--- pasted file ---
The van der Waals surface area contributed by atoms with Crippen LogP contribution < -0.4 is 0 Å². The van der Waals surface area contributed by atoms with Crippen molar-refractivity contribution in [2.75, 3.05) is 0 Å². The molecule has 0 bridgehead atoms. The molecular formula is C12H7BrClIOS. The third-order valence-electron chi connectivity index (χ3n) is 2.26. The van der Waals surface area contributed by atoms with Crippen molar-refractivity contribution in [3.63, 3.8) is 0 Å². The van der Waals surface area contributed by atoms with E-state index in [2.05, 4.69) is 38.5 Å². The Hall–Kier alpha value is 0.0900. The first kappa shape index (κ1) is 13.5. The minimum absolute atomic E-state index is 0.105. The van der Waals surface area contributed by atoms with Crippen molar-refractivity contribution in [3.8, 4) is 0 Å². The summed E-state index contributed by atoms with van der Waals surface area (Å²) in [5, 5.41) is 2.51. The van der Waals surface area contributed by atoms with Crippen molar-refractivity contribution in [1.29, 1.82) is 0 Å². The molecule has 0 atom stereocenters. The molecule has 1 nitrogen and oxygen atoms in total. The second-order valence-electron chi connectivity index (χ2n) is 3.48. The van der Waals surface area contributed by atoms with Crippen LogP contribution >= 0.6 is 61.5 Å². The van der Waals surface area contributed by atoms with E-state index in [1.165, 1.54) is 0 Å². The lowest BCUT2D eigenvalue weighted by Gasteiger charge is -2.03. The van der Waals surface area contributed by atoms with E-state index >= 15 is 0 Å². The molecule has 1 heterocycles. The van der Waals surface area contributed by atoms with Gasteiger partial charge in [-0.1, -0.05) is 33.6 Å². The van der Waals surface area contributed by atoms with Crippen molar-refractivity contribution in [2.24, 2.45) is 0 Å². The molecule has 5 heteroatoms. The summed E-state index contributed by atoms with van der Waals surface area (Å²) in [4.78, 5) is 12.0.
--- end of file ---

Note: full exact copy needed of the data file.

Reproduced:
The van der Waals surface area contributed by atoms with Crippen LogP contribution < -0.4 is 0 Å². The van der Waals surface area contributed by atoms with Crippen molar-refractivity contribution in [2.75, 3.05) is 0 Å². The molecule has 0 bridgehead atoms. The molecular formula is C12H7BrClIOS. The third-order valence-electron chi connectivity index (χ3n) is 2.26. The van der Waals surface area contributed by atoms with Crippen molar-refractivity contribution in [3.63, 3.8) is 0 Å². The van der Waals surface area contributed by atoms with E-state index in [2.05, 4.69) is 38.5 Å². The Hall–Kier alpha value is 0.0900. The first kappa shape index (κ1) is 13.5. The minimum absolute atomic E-state index is 0.105. The van der Waals surface area contributed by atoms with Crippen molar-refractivity contribution in [3.8, 4) is 0 Å². The summed E-state index contributed by atoms with van der Waals surface area (Å²) in [5, 5.41) is 2.51. The van der Waals surface area contributed by atoms with Crippen molar-refractivity contribution in [1.29, 1.82) is 0 Å². The molecule has 0 atom stereocenters. The molecule has 1 nitrogen and oxygen atoms in total. The second-order valence-electron chi connectivity index (χ2n) is 3.48. The van der Waals surface area contributed by atoms with Crippen LogP contribution >= 0.6 is 61.5 Å². The van der Waals surface area contributed by atoms with E-state index in [1.165, 1.54) is 0 Å². The lowest BCUT2D eigenvalue weighted by Gasteiger charge is -2.03. The van der Waals surface area contributed by atoms with E-state index >= 15 is 0 Å². The molecule has 1 heterocycles. The van der Waals surface area contributed by atoms with Gasteiger partial charge in [-0.1, -0.05) is 33.6 Å². The van der Waals surface area contributed by atoms with Crippen molar-refractivity contribution in [2.24, 2.45) is 0 Å². The molecule has 5 heteroatoms. The summed E-state index contributed by atoms with van der Waals surface area (Å²) in [4.78, 5) is 12.0.